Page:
(Nanowerk Spotlight) Triggered by the COVID-19 pandemic, the surge in demand for surgical masks and respirators has led to a global manufacturing rush. However, not all mask filter materials are suitable for all pollutants and pathogens since the contaminants in breathable air differ vastly in size. For instance, the SARS-CoV-2 virus has a size ranging from 60 to 140nm, smaller than bacteria, dust, pollen and other larger viruses.
That means that for masks to be effective against a particular pathogen or pollutant, the pore size of their filtering material needs to be smaller than the size of the airborne droplets that contain the pathogen or pollutant it is intended to be used against.
While face mask for pollutants are intended to protect the wearer from airborne particles, the primary role of face masks during the COVID-19 pandemic was to protect others from the droplets and particles the mask wearer breathes, coughs, or sneezes out (in order to make sure the wearer is protected from airborne viruses, the eyes also need to be covered since viruses can enter the body through all mucous membranes).
Face masks and respirators, both reusable or disposable, offer different levels of protection to users. Generally, masks do not fit tightly while respirators do. Reusable ones include industrial-use half or full facepiece respirators with cartridge filters attached and homemade or commercial cloth masks; disposable ones include most surgical masks.
A 3-layer surgical mask has been commonly used in the COVID-19 pandemic. This mask is made up of 3 different layers of nonwoven fabric with each layer having a specific function, as illustrated below.
The outermost layer is waterproof and helps to repel fluids such as mucosalivary droplets. The middle layer is the filter, which prevents particles or pathogens above a certain size from penetrating in either direction. The innermost layer is made of absorbent materials to trap mucosalivary droplets from the user. This layer also absorbs the moisture from exhaled air, thus improving comfort.
Together, these 3 layers effectively protect both the user and the surrounding people by limiting the penetration of particles and pathogens in both directions.
Various parameters regulate filtration effectiveness, such as fiber diameter, porosity, and filter thickness. If the intended purpose is to filter out viruses, then the filtration material needs to be able to capture nanoscale particles.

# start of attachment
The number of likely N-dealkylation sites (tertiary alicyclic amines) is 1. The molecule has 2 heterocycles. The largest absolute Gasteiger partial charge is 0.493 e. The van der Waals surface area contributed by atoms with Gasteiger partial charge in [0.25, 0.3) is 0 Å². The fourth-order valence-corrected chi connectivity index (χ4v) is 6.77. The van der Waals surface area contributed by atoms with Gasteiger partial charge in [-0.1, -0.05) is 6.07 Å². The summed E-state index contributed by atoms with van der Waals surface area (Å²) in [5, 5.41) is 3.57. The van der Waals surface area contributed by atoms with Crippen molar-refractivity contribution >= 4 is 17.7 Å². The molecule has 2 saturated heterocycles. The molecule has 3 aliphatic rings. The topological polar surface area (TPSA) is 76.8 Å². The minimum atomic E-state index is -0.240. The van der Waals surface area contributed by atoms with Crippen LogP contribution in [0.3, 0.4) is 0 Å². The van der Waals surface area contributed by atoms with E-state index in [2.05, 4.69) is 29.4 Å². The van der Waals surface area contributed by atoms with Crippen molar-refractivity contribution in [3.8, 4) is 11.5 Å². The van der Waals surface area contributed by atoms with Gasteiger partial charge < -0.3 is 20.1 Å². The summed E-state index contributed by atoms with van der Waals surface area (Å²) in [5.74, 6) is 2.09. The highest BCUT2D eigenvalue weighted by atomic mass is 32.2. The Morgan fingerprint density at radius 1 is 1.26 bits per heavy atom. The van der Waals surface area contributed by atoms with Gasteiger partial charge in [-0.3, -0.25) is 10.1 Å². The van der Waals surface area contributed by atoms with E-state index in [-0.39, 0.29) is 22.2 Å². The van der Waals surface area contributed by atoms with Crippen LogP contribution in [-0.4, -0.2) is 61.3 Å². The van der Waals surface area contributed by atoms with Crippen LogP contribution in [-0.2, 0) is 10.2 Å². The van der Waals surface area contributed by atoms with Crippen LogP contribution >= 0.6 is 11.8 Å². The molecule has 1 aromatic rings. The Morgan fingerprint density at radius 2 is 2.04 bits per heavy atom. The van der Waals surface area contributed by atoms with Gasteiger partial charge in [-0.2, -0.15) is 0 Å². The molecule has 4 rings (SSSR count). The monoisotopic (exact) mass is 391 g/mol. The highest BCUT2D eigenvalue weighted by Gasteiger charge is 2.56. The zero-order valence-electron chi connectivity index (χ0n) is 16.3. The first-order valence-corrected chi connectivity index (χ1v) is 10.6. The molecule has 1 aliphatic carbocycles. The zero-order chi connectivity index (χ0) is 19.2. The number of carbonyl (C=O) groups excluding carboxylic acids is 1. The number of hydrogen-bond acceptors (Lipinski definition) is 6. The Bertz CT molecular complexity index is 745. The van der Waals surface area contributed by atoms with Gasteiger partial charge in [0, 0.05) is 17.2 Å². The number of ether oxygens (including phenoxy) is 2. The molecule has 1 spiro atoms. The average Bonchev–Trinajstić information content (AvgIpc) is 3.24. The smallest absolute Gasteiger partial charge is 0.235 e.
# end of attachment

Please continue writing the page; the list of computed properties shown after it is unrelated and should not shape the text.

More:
Manufacturers have developed different mask styles and air filtration materials using various nanomaterials – nanofibers, nanoparticles, graphene, metal-organic frameworks.
For nanoscale filtration, various types of electrospun nanofibers (electrospinning typically generates fibers with diameters in the range of 50–100 nm) are by far the most used filter material. Filtering with nanofiber membranes is essentially performed through five collections of mechanisms: interception; inertial impaction; diffusion; gravitational settling; and electrostatic attraction.
Generally, all collection mechanisms illustrated above, except the electrostatic attraction, refer to mechanical filters and are affected by particle size and velocity. Interception and inertial impaction are commonly known to be predominant combination mechanisms for macro and microparticles (>0.3 µm), while diffusion is predominant for nanoparticles (<0.3 µm).
An interception occurs when the particles follow the air stream around the fiber and come into contact with the fiber's surface, and deposit on it because of van der Waals forces. Inertial impaction occurs when the particle changes its streamline direction near a filter fiber and impacts the fiber due to inertia. Particles under 0.3 µm are mainly affected by diffusion where they move across streamlines (Brownian motion) until they contact the fiber, because of air molecules' random movements. In
gravitational settling, and due to gravity, large particles may settle in slow movement airstreams. The electrostatic attraction works through the Columbia attraction, where charged particles are attracted to the fibers oppositely charged.